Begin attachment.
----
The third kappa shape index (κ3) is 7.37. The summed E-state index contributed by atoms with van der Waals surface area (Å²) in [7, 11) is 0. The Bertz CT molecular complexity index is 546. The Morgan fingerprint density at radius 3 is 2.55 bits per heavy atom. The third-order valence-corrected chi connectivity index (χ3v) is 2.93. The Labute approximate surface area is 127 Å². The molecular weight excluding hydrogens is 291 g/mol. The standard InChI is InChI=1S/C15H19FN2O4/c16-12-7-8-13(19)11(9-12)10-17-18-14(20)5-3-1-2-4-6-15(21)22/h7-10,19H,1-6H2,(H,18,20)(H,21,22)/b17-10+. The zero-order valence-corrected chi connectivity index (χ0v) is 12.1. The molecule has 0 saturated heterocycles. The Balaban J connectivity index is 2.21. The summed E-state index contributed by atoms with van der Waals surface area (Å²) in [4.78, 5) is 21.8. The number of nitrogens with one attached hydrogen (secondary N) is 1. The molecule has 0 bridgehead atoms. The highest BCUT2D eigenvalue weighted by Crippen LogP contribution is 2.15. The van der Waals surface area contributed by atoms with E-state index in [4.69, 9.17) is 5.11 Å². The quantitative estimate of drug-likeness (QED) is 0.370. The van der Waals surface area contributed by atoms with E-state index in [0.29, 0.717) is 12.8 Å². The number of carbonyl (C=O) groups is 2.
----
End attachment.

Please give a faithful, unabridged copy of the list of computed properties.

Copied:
The third kappa shape index (κ3) is 7.37. The summed E-state index contributed by atoms with van der Waals surface area (Å²) in [7, 11) is 0. The Bertz CT molecular complexity index is 546. The Morgan fingerprint density at radius 3 is 2.55 bits per heavy atom. The third-order valence-corrected chi connectivity index (χ3v) is 2.93. The Labute approximate surface area is 127 Å². The molecular weight excluding hydrogens is 291 g/mol. The standard InChI is InChI=1S/C15H19FN2O4/c16-12-7-8-13(19)11(9-12)10-17-18-14(20)5-3-1-2-4-6-15(21)22/h7-10,19H,1-6H2,(H,18,20)(H,21,22)/b17-10+. The zero-order valence-corrected chi connectivity index (χ0v) is 12.1. The molecule has 0 saturated heterocycles. The Balaban J connectivity index is 2.21. The summed E-state index contributed by atoms with van der Waals surface area (Å²) in [4.78, 5) is 21.8. The number of nitrogens with one attached hydrogen (secondary N) is 1. The molecule has 0 bridgehead atoms. The highest BCUT2D eigenvalue weighted by Crippen LogP contribution is 2.15. The van der Waals surface area contributed by atoms with E-state index in [4.69, 9.17) is 5.11 Å². The quantitative estimate of drug-likeness (QED) is 0.370. The van der Waals surface area contributed by atoms with E-state index in [0.29, 0.717) is 12.8 Å². The number of carbonyl (C=O) groups is 2.